Though it was an unusual fit at Spike TV, this summertime show seemed almost a sure thing—bolstered by a best-selling novella (by Stephen King, one of 2017's adaptation MVPs) and a feature film that came out 10 years ago but still lingers in the memories of horror fans. The first few episodes were intriguing enough, as the titular evil fog began to wreak havoc in a small New England town that only seemed perfect on the surface. But alas, there were very few chills contained in this frustrating drama, which had a couple of bright spots (including some very creepy special effects) but was otherwise a chronicle of boring, annoying whiners taking forever to get anywhere, instead spending most of the time arguing among themselves. The Mist was cancelled after one season, which means we’ll never get an answer to its pointless climactic cliffhanger. We’ll also never again have to contemplate why the show’s creators decided that one of the show’s few sympathetic characters—an abused yet outspoken gay high schooler who was best friends with the show’s main teenage girl—should be suddenly unmasked as a murderous rapist. Bleh.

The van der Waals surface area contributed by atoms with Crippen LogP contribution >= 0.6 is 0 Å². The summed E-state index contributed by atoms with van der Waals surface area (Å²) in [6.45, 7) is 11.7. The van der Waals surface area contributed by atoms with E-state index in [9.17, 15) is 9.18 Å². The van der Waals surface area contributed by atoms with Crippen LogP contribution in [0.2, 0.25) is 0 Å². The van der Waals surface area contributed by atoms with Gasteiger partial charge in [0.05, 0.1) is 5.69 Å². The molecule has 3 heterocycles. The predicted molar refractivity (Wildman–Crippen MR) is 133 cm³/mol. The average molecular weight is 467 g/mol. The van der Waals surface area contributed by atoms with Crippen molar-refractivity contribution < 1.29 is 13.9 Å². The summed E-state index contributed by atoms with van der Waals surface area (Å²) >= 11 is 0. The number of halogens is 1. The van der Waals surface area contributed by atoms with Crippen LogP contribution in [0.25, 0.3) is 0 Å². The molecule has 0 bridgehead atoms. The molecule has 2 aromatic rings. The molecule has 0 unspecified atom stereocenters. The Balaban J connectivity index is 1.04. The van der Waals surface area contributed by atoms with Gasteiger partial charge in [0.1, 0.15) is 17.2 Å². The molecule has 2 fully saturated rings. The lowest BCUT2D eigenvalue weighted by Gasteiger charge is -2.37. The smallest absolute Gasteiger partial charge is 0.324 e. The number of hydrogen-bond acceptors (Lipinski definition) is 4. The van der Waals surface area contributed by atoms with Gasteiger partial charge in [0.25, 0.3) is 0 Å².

Another odd marriage of network and subject, this over-the-top Syfy oddity about a brutal road race in which the cars run on blood might’ve made for a fun movie. But Blood Drive faltered when it tried to stretch its relentless onslaught of grindhouse tropes into an entire series—an exhausting prospect—and it ultimately failed by not really innovating on the films it was trying to emulate. An homage that moves the genre along with modern twists is one thing; a carbon copy with slightly better production values is another entirely. Here’s an idea: If you want to get a heaping dose of vintage sleaze, just go straight to the source and watch Death Race 2000 or Supervixens instead.
Ryan Murphy’s long-running anthology series never fails to deliver shocks and surprises—but most of the time, the show’s glorious visuals and over-the-top twists are in service of a story we’re eager to devour week by week. This was 100 percent not the case with American Horror Story: Cult, the show’s seventh installment and the first not to include any supernatural elements. Though some fans appreciated its take on the terrors of the Trump era, we were not so enamored by its shrill commentary, which often felt knowingly, smugly “provocative” and way too on-the-nose. Cult will forever be a chilling time capsule that only slightly exaggerated what it felt like to be freaked out by current events in America, circa 2017. But did we really need a fictional TV show to remind us what it felt like to wake up every morning in a pit of political and cultural despair? No we did not,